Good habits to be cul­ti­vated

Matamata Chronicle - - Rural Delivery - By BALA TIKKISETTY

Us­ing good cul­ti­va­tion prac­tices helps farm­ers pro­tect both the fi­nan­cial and en­vi­ron­men­tal bot­tom lines of their prop­er­ties.

Post-win­ter is the time when farm­ers are cul­ti­vat­ing their pad­docks to en­sure they can best pro­vide fresh pas­ture or the next crop.

Also, so-called ‘‘sac­ri­fice pad­docks’’ are nor­mally cul­ti­vated about now and sown with a sum­mer crop to re­store dam­aged soil.

As farm­ers go about this work, there are a num­ber of fac­tors to bear in mind to max­imise farm ef­fi­ciency and min­imise their en­vi­ron­men­tal foot­print.

Sed­i­ment and nu­tri­ents from farm­ing op­er­a­tions, along with ero­sion gen­er­ally, are some of the im­por­tant causes of re­duced water qual­ity in our re­gion.

Although much of the Waikato’s 2.5 mil­lion hectares is rel­a­tively sta­ble, the na­tional land re­sources in­ven­tory has iden­ti­fied more than 1 mil­lion ha af­fected to some de­gree by ero­sion, with ero­sion on al­most 36,000ha ranked as se­vere to ex­treme. A fur­ther 400,000ha is clas­si­fied as hav­ing se­vere ero­sion po­ten­tial.

Top soil ero­sion, es­pe­cially in hill coun­try, of bare or cul­ti­vated land, leads to the loss of valu­able nu­tri­ents.

It can also dis­rupt in­fra­struc­ture and in­creases the costs of main­te­nance ac­tiv­ity, such as clean­ing cul­verts and drains.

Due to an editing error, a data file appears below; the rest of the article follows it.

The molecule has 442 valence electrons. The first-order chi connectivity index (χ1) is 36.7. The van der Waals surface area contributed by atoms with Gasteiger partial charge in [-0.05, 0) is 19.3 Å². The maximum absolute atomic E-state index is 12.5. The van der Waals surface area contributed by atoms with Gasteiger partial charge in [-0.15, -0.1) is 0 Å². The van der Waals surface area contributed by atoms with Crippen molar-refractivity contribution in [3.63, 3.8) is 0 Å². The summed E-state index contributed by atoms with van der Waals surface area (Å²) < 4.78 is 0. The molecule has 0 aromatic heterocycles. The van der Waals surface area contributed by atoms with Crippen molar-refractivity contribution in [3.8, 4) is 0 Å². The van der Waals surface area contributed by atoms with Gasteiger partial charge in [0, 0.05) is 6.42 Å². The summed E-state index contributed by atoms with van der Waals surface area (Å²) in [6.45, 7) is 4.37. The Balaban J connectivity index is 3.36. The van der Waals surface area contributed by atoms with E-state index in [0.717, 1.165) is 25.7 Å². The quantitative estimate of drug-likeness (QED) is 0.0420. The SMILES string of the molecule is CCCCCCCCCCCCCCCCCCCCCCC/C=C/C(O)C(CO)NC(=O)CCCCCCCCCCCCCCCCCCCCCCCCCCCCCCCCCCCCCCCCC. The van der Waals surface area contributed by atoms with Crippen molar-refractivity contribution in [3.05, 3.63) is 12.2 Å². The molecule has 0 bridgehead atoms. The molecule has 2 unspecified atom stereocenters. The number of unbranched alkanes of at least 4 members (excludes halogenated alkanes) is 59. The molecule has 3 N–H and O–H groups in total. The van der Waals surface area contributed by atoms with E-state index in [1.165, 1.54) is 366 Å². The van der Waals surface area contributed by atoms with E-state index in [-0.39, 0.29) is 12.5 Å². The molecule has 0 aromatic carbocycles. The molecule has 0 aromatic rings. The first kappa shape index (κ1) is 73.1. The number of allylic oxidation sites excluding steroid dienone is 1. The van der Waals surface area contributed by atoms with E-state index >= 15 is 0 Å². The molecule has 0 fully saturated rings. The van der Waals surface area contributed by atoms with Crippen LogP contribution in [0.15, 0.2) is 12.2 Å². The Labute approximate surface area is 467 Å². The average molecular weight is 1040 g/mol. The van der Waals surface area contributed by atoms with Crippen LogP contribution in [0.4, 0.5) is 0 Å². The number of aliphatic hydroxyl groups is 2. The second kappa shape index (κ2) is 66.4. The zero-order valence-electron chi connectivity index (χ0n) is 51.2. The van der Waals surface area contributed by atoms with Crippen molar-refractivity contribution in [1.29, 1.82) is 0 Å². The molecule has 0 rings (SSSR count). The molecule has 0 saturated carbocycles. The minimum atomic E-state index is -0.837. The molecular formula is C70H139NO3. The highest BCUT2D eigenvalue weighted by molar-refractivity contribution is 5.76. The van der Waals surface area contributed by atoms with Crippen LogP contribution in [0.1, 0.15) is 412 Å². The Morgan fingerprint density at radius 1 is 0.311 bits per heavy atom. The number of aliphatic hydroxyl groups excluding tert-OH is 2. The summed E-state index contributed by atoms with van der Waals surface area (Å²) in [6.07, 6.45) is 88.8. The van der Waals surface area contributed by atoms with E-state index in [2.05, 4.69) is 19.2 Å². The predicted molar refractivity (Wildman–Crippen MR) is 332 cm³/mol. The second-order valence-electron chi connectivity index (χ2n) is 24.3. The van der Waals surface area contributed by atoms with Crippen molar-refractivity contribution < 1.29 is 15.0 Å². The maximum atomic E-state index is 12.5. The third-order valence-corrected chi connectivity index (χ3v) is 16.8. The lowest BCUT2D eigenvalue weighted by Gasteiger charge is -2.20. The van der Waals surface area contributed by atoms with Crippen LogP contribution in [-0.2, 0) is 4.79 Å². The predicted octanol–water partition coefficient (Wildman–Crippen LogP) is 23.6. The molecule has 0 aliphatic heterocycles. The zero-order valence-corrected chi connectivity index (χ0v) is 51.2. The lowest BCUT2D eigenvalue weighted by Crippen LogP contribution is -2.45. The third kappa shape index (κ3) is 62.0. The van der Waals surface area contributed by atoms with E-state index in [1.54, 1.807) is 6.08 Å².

The great­est risk can be at times like now when the pro­tec­tive plant cover is lost through cul­ti­va­tion of soils for pas­ture re­newal and crop es­tab­lish­ment.

Even with well-es­tab­lished shel­ter­belts pro­tect­ing pad­docks, wind ero­sion can still oc­cur be­cause of in­ap­pro­pri­ate cul­ti­va­tion tech­niques.

Farm­ers with lighter soils should con­sider ‘‘con­ser­va­tion cul­ti­va­tion’’ mea­sures.

Th­ese are cul­ti­va­tion prac­tices aimed at main­tain­ing max­i­mum veg­e­ta­tive cover on the soil sur­face and which en­cour­age mois­ture re­ten­tion in soils. The aim is to pro­duce an un­even soil sur­face in as ‘‘rough’’ a con­di­tion as prac­ti­ca­ble and to re­strict the cul­ti­va­tion pe­riod to the min­i­mum time.

The use of the chisel plough or grub­bers is rec­om­mended as th­ese give a fine deep seedbed while still re­tain­ing a cloddy sur­face. Top­work­ing im­ple­ments, disc­ing and rolling can cre­ate a fine seedbed prone to ero­sion even in well­shel­tered sit­u­a­tions.

Con­tour cul­ti­va­tion, sow­ing at right an­gles to the pre­vail­ing wind, sed­i­ment re­ten­tion, and re­duc­ing runoff are rec­om­mended for min­imis­ing soil loss.

Soils should be cul­ti­vated when the mois­ture con­tent is nei­ther too high nor too low.

To as­sess if soils are suit­able for pri­mary cul­ti­va­tion, take a piece of soil (half the vol­ume of an in­dex fin­ger) and press firmly to form a pen­cil.

Roll the soil into a ‘‘worm’’ on the palm of one hand with the fin­gers of the other un­til it is about 50 mm long and 4 mm thick.

Ex­ert suf­fi­cient pres­sure with your fin­gers to re­duce the di­am­e­ter of the worm to 4 mm in 15 to 20 com­plete for­ward and back move­ments of the fin­gers.

Con­di­tions are suit­able for cul­ti­va­tion if the soil cracks be­fore the worm is made.